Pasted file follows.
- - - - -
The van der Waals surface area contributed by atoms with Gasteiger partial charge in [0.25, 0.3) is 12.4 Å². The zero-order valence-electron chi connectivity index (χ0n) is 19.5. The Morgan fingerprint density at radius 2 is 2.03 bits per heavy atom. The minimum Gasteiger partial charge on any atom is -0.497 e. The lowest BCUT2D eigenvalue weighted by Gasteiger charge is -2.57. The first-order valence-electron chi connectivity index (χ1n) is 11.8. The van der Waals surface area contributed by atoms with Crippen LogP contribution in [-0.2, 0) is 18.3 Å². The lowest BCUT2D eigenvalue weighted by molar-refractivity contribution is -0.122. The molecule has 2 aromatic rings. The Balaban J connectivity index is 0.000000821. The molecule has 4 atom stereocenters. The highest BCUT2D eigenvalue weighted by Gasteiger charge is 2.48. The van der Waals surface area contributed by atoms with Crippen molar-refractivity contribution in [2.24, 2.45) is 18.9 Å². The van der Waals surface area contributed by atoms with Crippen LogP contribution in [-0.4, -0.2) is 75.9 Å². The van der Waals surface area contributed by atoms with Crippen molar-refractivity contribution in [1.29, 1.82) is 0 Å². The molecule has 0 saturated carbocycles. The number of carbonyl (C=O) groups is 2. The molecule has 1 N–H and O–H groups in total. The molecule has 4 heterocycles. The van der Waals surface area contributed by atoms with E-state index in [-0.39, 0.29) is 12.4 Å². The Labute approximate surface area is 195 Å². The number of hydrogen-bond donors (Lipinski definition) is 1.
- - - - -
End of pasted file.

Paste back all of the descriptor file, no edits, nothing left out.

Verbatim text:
The van der Waals surface area contributed by atoms with Gasteiger partial charge in [0.25, 0.3) is 12.4 Å². The zero-order valence-electron chi connectivity index (χ0n) is 19.5. The Morgan fingerprint density at radius 2 is 2.03 bits per heavy atom. The minimum Gasteiger partial charge on any atom is -0.497 e. The lowest BCUT2D eigenvalue weighted by Gasteiger charge is -2.57. The first-order valence-electron chi connectivity index (χ1n) is 11.8. The van der Waals surface area contributed by atoms with Crippen LogP contribution in [-0.2, 0) is 18.3 Å². The lowest BCUT2D eigenvalue weighted by molar-refractivity contribution is -0.122. The molecule has 2 aromatic rings. The Balaban J connectivity index is 0.000000821. The molecule has 4 atom stereocenters. The highest BCUT2D eigenvalue weighted by Gasteiger charge is 2.48. The van der Waals surface area contributed by atoms with Crippen molar-refractivity contribution in [2.24, 2.45) is 18.9 Å². The van der Waals surface area contributed by atoms with Crippen LogP contribution in [-0.4, -0.2) is 75.9 Å². The van der Waals surface area contributed by atoms with Crippen molar-refractivity contribution in [1.29, 1.82) is 0 Å². The molecule has 0 saturated carbocycles. The number of carbonyl (C=O) groups is 2. The molecule has 1 N–H and O–H groups in total. The molecule has 4 heterocycles. The van der Waals surface area contributed by atoms with E-state index in [-0.39, 0.29) is 12.4 Å². The Labute approximate surface area is 195 Å². The number of hydrogen-bond donors (Lipinski definition) is 1.